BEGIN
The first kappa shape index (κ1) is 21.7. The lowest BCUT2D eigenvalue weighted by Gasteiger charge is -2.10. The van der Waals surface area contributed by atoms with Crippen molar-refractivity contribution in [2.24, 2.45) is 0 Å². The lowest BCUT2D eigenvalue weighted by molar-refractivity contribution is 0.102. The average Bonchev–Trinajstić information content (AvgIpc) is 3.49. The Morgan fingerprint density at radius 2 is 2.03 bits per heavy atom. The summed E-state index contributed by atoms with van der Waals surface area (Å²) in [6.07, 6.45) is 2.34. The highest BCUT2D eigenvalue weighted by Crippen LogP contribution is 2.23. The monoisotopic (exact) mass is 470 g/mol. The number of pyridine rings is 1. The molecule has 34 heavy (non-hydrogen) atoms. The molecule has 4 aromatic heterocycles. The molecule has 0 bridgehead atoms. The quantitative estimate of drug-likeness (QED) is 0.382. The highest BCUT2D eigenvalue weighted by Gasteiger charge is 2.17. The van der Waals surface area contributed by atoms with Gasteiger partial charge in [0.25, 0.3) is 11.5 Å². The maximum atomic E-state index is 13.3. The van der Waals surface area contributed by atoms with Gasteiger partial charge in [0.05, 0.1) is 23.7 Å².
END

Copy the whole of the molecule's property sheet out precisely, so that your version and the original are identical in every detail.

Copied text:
The first kappa shape index (κ1) is 21.7. The lowest BCUT2D eigenvalue weighted by Gasteiger charge is -2.10. The van der Waals surface area contributed by atoms with Crippen molar-refractivity contribution in [2.24, 2.45) is 0 Å². The lowest BCUT2D eigenvalue weighted by molar-refractivity contribution is 0.102. The average Bonchev–Trinajstić information content (AvgIpc) is 3.49. The Morgan fingerprint density at radius 2 is 2.03 bits per heavy atom. The summed E-state index contributed by atoms with van der Waals surface area (Å²) in [6.07, 6.45) is 2.34. The highest BCUT2D eigenvalue weighted by Crippen LogP contribution is 2.23. The monoisotopic (exact) mass is 470 g/mol. The number of pyridine rings is 1. The molecule has 34 heavy (non-hydrogen) atoms. The molecule has 4 aromatic heterocycles. The molecule has 0 bridgehead atoms. The quantitative estimate of drug-likeness (QED) is 0.382. The highest BCUT2D eigenvalue weighted by Gasteiger charge is 2.17. The van der Waals surface area contributed by atoms with Gasteiger partial charge in [0.25, 0.3) is 11.5 Å². The maximum atomic E-state index is 13.3. The van der Waals surface area contributed by atoms with Gasteiger partial charge in [0.05, 0.1) is 23.7 Å².